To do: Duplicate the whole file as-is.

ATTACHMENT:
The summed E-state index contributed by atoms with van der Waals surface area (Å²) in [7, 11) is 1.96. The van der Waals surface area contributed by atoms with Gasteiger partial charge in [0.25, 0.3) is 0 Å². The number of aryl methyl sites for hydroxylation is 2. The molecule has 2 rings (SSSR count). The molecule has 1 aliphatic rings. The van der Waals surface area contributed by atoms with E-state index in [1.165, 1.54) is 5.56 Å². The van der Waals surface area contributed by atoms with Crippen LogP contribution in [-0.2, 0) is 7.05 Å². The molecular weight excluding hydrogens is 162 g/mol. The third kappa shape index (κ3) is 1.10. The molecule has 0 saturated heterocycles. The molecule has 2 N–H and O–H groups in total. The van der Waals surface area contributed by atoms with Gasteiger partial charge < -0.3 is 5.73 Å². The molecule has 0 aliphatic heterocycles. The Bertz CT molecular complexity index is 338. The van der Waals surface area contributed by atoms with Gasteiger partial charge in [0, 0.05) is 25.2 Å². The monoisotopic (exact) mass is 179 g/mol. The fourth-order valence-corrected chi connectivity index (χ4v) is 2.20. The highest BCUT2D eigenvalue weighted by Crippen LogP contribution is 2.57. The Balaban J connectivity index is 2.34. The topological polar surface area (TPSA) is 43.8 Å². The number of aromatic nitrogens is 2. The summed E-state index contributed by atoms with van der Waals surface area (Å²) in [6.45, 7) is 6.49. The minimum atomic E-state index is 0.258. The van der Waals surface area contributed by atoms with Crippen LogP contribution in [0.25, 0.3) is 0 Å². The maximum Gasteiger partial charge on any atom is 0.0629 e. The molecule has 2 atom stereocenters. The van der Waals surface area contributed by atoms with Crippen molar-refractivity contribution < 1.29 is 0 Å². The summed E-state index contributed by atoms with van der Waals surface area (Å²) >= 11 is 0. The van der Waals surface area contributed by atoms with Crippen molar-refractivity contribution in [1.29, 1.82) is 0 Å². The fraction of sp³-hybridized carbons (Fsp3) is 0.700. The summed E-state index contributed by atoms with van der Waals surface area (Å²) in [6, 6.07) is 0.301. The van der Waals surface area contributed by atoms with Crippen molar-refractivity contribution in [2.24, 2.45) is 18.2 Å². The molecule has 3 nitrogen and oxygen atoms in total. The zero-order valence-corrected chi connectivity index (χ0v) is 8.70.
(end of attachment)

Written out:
The summed E-state index contributed by atoms with van der Waals surface area (Å²) in [7, 11) is 1.96. The van der Waals surface area contributed by atoms with Gasteiger partial charge in [0.25, 0.3) is 0 Å². The number of aryl methyl sites for hydroxylation is 2. The molecule has 2 rings (SSSR count). The molecule has 1 aliphatic rings. The van der Waals surface area contributed by atoms with E-state index in [1.165, 1.54) is 5.56 Å². The van der Waals surface area contributed by atoms with Crippen LogP contribution in [-0.2, 0) is 7.05 Å². The molecular weight excluding hydrogens is 162 g/mol. The third kappa shape index (κ3) is 1.10. The molecule has 0 saturated heterocycles. The molecule has 2 N–H and O–H groups in total. The van der Waals surface area contributed by atoms with Gasteiger partial charge < -0.3 is 5.73 Å². The molecule has 0 aliphatic heterocycles. The Bertz CT molecular complexity index is 338. The van der Waals surface area contributed by atoms with Gasteiger partial charge in [0, 0.05) is 25.2 Å². The monoisotopic (exact) mass is 179 g/mol. The fourth-order valence-corrected chi connectivity index (χ4v) is 2.20. The highest BCUT2D eigenvalue weighted by Crippen LogP contribution is 2.57. The Balaban J connectivity index is 2.34. The topological polar surface area (TPSA) is 43.8 Å². The number of aromatic nitrogens is 2. The summed E-state index contributed by atoms with van der Waals surface area (Å²) in [6.45, 7) is 6.49. The minimum atomic E-state index is 0.258. The van der Waals surface area contributed by atoms with Crippen LogP contribution in [0.25, 0.3) is 0 Å². The maximum Gasteiger partial charge on any atom is 0.0629 e. The molecule has 2 atom stereocenters. The van der Waals surface area contributed by atoms with Crippen molar-refractivity contribution < 1.29 is 0 Å². The summed E-state index contributed by atoms with van der Waals surface area (Å²) >= 11 is 0. The van der Waals surface area contributed by atoms with Crippen molar-refractivity contribution in [1.29, 1.82) is 0 Å². The fraction of sp³-hybridized carbons (Fsp3) is 0.700. The summed E-state index contributed by atoms with van der Waals surface area (Å²) in [6, 6.07) is 0.301. The van der Waals surface area contributed by atoms with Crippen molar-refractivity contribution in [2.24, 2.45) is 18.2 Å². The molecule has 3 nitrogen and oxygen atoms in total. The zero-order valence-corrected chi connectivity index (χ0v) is 8.70.